THE BLOG

What Lies Ahead For The Intelligent Fleet

28/02/2017 14:33 GMT | Updated 28/02/2017 14:33 GMT

For a myriad of reasons, 2016 was an interesting year for businesses in the UK. But while the economy has had many bumpy moments, business confidence remains high. Political and economic uncertainty however has continued into 2017 and companies must try even harder to remain competitive in this tough climate. With this in mind, what trends will help fleet-based businesses capitalise on this confidence and take the competitive edge in the year ahead?

Fleets will invest more in IoT solutions

The IoT is still in its infancy, but as forward-thinking organisations start looking for more intelligence across their entire operation, from elements of their warehouse to their retail outlets, we'll see greater adoption. An example of current use is that drivers now use their smartphones and the IoT to glean comprehensive understanding about the use of assets like cranes, plants or trailers. For example, our Driver Vehicle Inspection Report (DVIR) technology uses IoT sensors around a vehicle and a tailored smartphone app to make sure compliance checks have been made.

Through the IoT, we will also start to see Vehicle to Infrastructure (V2I) take shape, where fleets can intelligently communicate with regional infrastructure in real time. Drivers will be able to receive useful updates from the likes of parking availability and roadworks to weather conditions. As this manifests, we will also begin to see the possibilities of smart cities.

Mobile Resource Management will replace telematics

As businesses increasingly wake up to the benefits of telematics, there is a new kid on the block; Mobile Resource Management (MRM) threatens to blow traditional telematics out of the water.

Almost everyone now has a smartphone in their pocket. This means that devices, workers and assets are now mobile and connected in an extremely powerful way - a far cry from the simple GPS link that old telematics hardware uses. Added to this, more and more organisations are becoming experienced at using technologies such as cloud and big data to harness insights from this mobility. These two technologies, plus the power and mobility of the smartphone will give unparalleled insight into operations.

MRM will not only supply traditional telematics information, but also detailed driver, planning, navigation, routing and compliance data, as well as being able to harness the power of the IoT. Organisations that embrace MRM will see significant operational savings.

Fleets will integrate more with AI

AI is gaining momentum in fleets. The aviation industry now has trucks with moving lifts and mechanical components that operate independently in transit. 'Platooning' uses automation technology to allow trucks to move along the road in connected convoys. This optimised driving technique can help to reduce wind resistance and improve overall driving safety.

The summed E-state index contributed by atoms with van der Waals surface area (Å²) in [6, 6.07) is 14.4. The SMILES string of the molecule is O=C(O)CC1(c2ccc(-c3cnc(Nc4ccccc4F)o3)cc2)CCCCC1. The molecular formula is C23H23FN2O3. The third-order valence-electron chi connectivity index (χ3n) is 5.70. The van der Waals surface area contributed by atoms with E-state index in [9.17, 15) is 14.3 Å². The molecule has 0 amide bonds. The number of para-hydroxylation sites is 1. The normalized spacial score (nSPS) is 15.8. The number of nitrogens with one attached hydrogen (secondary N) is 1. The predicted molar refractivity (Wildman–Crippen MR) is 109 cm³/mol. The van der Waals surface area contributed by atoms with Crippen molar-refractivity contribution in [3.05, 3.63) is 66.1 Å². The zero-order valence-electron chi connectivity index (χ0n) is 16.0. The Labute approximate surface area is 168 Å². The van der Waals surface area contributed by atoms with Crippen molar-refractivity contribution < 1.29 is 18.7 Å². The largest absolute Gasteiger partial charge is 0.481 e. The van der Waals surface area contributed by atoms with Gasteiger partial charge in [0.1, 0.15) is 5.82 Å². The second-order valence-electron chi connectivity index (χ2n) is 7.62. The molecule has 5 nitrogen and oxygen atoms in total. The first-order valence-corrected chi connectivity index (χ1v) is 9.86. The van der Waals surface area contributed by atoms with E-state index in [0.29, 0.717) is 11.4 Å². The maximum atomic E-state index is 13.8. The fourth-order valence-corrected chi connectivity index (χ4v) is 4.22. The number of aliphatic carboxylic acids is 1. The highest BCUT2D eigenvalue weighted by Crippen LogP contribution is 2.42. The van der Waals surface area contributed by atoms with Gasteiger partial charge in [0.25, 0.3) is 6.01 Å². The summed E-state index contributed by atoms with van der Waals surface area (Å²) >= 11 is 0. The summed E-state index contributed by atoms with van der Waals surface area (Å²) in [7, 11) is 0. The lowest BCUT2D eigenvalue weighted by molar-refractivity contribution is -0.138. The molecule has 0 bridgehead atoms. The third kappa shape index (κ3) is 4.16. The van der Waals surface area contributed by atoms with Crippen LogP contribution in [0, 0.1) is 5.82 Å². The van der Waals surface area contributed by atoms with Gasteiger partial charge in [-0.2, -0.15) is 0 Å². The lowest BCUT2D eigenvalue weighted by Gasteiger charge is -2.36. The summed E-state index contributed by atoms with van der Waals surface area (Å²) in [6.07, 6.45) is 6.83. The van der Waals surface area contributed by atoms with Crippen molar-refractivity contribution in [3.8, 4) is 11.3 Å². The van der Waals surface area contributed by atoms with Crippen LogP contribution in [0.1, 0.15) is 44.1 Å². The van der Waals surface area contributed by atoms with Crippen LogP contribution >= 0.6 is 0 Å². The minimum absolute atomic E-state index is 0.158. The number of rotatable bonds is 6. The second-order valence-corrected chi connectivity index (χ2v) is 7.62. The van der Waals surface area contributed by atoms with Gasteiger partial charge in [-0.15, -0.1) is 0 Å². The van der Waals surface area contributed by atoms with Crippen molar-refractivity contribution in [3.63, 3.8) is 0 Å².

Other industries will look to integrate capabilities like this into their own fleets. MRM will have a role to play here, advancing from acting as a listening device to playing a more active role in intelligently improving the driving experience in real time.

Single platform adoption will rise

Companies are constantly looking to reduce operational risks and costs. For example, fleets are trying to cut down the number of miles driven and businesses are seeking to increase visibility across all operations using different platforms. Having to deal with multiple solutions can make the data difficult to analyse as well as wasting additional time and money.

Increasingly we will see the enterprise pushing for a single platform approach to streamline its technology. In doing so, fleets will increase overall efficiency metrics with improved route optimisation and job execution. Companies can use this single platform to confidently visualise the capability of the enterprise and make better informed decisions, even on an international level.

Electric fleets and autonomous vehicles will become more commonplace

In November Greg Clark, the business, energy and industrial strategy secretary, provided an early indication that increasing the number of electric vehicles on British roads will be an important government focus in 2017. Currently there's no tax on electric vehicles in major cities like London and fleets will want to take advantage of this to make additional cost savings. Nissan already has an electric van offering and will be integrating telematics into this soon.

We're also stepping closer to working with autonomous vehicles. Ford has said it will be testing autonomous cars on European roads next year and has pledged to deliver this by 2021.

Whatever the next 12 months has in store, businesses won't be able to tackle it by standing still. Innovation is vital, and the fleet should play a key role in this. Sitting at the hub of operations and customer service, the fleet has the power to transform a business in the year ahead with improved solutions and services.